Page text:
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The Crucible simulation

Behavioral simulation improves clinical leadership skills and understanding of complex health policy change

Cohen, Daniel; Vlaev, Ivo; McMahon, Laurie; Harvey, Sarah; Mitchell, Andy; Borovoi, Leah; Darzi, Ara

doi: 10.1097/HMR.0000000000000162
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Background: The Health and Social Care Act 2012 represents the most complex National Health Service reforms in history. High-quality clinical leadership is important for successful implementation of health service reform. However, little is known about the effectiveness of current leadership training.

Purpose: This study describes the use of a behavioral simulation to improve the knowledge and leadership of a cohort of medical doctors expected to take leadership roles in the National Health Service.

Methodology: A day-long behavioral simulation (The Crucible) was developed and run based on a fictitious but realistic health economy. Participants completed pre- and postsimulation questionnaires generating qualitative and quantitative data. Leadership skills, knowledge, and behavior change processes described by the “theory of planned behavior” were self-assessed pre- and postsimulation.

Results: Sixty-nine medical doctors attended. Participants deemed the simulation immersive and relevant. Significant improvements were shown in perceived knowledge, capability, attitudes, subjective norms, intentions, and leadership competency following the program. Nearly one third of participants reported that they had implemented knowledge and skills from the simulation into practice within 4 weeks.

Conclusions: This study systematically demonstrates the effectiveness of behavioral simulation for clinical management training and understanding of health policy reform. Potential future uses and strategies for analysis are discussed.

Practice Implications: High-quality care requires understanding of health systems and strong leadership. Policymakers should consider the use of behavioral simulation to improve understanding of health service reform and development of leadership skills in clinicians, who readily adopt skills from simulation into everyday practice.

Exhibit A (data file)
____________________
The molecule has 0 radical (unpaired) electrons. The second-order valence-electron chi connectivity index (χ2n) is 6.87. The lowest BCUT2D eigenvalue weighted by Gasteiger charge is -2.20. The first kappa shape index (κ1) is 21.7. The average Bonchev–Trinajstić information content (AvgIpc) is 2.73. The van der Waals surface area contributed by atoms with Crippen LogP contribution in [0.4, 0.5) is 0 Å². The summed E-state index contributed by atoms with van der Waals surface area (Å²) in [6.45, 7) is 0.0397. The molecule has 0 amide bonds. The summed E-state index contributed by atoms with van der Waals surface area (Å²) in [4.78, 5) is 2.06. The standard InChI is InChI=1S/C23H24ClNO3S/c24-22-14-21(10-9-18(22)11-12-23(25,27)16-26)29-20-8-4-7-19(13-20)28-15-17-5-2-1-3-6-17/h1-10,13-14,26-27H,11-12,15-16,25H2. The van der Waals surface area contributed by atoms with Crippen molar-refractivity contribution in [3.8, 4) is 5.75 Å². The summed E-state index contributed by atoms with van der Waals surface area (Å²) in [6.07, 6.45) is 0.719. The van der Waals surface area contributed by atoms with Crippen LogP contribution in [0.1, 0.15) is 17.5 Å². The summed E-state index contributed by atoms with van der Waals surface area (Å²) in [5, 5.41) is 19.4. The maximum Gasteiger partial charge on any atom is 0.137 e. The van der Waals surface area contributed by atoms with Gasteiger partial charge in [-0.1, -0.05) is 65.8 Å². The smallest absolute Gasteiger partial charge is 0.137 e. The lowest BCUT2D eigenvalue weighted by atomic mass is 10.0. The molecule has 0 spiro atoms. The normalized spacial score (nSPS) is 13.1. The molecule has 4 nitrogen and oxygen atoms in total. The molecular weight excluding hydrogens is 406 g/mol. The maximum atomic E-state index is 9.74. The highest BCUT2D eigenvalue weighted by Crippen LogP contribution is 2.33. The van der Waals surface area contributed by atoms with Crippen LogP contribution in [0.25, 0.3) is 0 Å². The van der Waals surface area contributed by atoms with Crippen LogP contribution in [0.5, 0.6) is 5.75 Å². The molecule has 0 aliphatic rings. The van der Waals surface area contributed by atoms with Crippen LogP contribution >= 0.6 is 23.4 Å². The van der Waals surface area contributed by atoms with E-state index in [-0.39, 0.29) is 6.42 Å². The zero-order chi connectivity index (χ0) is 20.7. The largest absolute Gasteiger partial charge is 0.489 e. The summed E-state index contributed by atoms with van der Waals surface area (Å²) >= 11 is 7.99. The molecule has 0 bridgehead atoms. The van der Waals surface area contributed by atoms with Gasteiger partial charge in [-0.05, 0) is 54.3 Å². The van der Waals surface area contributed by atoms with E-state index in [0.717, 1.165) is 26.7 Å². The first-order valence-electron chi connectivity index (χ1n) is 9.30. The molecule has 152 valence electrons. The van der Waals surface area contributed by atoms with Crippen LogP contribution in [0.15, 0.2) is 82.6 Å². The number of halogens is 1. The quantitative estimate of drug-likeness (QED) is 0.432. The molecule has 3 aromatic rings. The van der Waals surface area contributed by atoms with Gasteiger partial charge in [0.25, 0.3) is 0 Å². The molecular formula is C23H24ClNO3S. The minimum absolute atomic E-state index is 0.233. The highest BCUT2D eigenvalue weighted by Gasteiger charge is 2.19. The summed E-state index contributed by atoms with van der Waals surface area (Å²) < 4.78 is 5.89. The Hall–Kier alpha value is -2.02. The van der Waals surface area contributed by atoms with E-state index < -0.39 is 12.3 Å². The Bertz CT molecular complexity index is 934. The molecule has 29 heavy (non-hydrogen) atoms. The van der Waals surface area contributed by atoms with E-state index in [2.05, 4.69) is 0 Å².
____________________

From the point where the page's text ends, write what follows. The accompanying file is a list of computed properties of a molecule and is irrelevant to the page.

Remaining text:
Daniel Cohen, PhD, FRCS, is Research Fellow, Centre for Health Policy, Institute of Global Health Innovation, Imperial College London, United Kingdom.

Ivo Vlaev, DPhil, is Professor of Behavioural Science, Warwick Business School, University of Warwick, United Kingdom. E-mail: ivo.vlaev@wbs.ac.uk.

Laurie McMahon, is Visiting Professor of Strategy and Organisational Design, Cass Business School and Director, The Realisation Collaborative, United Kingdom.

Sarah Harvey, PhD, is Director, The Realisation Collaborative United Kingdom (www.realisation.co).

Andy Mitchell, FRCP, is Medical Director, NHS London, Southside, United Kingdom.

Leah Borovoi, PhD, is Lecturer, Open University of Israel.

Ara Darzi, PC, KBE, FRS, FMedSci, is Director, Institute of Global Health Innovation, Imperial College London, United Kingdom.

The authors have disclosed that they have no significant relationship with, or financial interest in, any commercial companies pertaining to this article.

Supplemental digital content is available for this article. Direct URL citations appear in the printed text and are provided in the HTML and PDF versions of this article on the journal’s Web site (www.hcmrjournal.com).

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